Although Turner is criticized today by Marxist historians who complain that he is insensitive to "race, class and gender", in his own time the influence of his Frontier Thesis was immense. In addition to widespread acceptance by academics, Turner's ideas were reflected in the popular understanding of American history, which is clearly seen in the Western genre in film and literature. Westerns not only provided entertainment, but also frequently included strongly pro-white, pro-pioneer messages and statements. The following is a speech given by John Wayne in the 1930 film The Big Trail, addressed to a group of pioneers thinking about turning back because of the hardships of their trek:

We can't turn back! We're blazing a trail that started in England. Not even the storms of the sea could turn back the first settlers. And they carried it on further. They blazed it on through the wilderness of Kentucky. Famine, hunger, not even massacres could stop them. And now we picked up the trail again. And nothing can stop us! Not even the snows of winter, nor the peaks of the highest mountain. We're building a nation and we got to suffer! No great trail was ever built without hardship. And you got to fight! That's right. And when you stop fighting, that's death. What are you going to do, lay down and die? Not in a thousand years! You're going on with me!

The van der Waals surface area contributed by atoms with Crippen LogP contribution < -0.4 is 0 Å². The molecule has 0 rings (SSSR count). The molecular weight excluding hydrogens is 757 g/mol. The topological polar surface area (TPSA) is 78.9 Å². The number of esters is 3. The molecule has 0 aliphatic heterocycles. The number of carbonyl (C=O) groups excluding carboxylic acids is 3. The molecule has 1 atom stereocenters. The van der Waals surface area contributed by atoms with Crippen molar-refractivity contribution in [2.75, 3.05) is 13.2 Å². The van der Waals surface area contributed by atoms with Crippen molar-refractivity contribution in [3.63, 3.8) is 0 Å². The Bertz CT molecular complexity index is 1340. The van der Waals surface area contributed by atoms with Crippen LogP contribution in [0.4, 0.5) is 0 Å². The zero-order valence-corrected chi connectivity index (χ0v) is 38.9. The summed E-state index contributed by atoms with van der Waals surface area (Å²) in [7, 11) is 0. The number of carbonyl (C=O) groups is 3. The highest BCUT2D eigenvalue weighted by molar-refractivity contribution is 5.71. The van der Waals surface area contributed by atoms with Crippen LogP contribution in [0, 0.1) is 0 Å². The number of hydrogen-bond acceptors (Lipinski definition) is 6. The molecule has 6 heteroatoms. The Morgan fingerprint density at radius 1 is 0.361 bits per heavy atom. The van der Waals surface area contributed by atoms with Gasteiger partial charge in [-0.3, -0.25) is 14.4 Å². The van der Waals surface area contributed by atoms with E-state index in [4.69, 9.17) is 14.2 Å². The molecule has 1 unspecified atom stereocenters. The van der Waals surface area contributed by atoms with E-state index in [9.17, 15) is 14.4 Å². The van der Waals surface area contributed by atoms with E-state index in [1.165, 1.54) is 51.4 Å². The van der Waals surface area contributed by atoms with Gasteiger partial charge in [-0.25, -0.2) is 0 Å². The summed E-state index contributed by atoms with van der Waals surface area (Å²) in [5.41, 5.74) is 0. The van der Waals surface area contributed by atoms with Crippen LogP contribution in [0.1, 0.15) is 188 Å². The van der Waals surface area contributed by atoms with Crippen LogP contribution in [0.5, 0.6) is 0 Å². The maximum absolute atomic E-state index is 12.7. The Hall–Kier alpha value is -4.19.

Up until the 1960s, the Western was immensely popular and was one of the major film genres in Hollywood along with comedy, drama, horror, etc. Although Western films have still been produced since the 1960s, they appear rarely and are almost always meant to be subversive, "deconstructive" retellings of the traditional Western narrative. The Indians are transformed from dangerous savages to noble victims, and the pioneers have become evil, greedy "racists". The cultural revolution of the 1960s could not spare a genre whose very essence is the triumph of the American pioneer over both the harsh terrain and savage natives. Some politically correct conservatives object to the more egregious examples of the subversive Western, such as the gay cowboy film Brokeback Mountain, and argue that these modern Westerns undermine traditional American masculinity. What none of these pseudo-conservatives dare to say is that a fundamental aspect of traditional American masculinity is defending white womanhood from the attacks of savage non-whites. The most famous real-life incident of this kind was the capture and rescue of Daniel Boone's daughter, an episode that became the inspiration for paintings, books, and later films: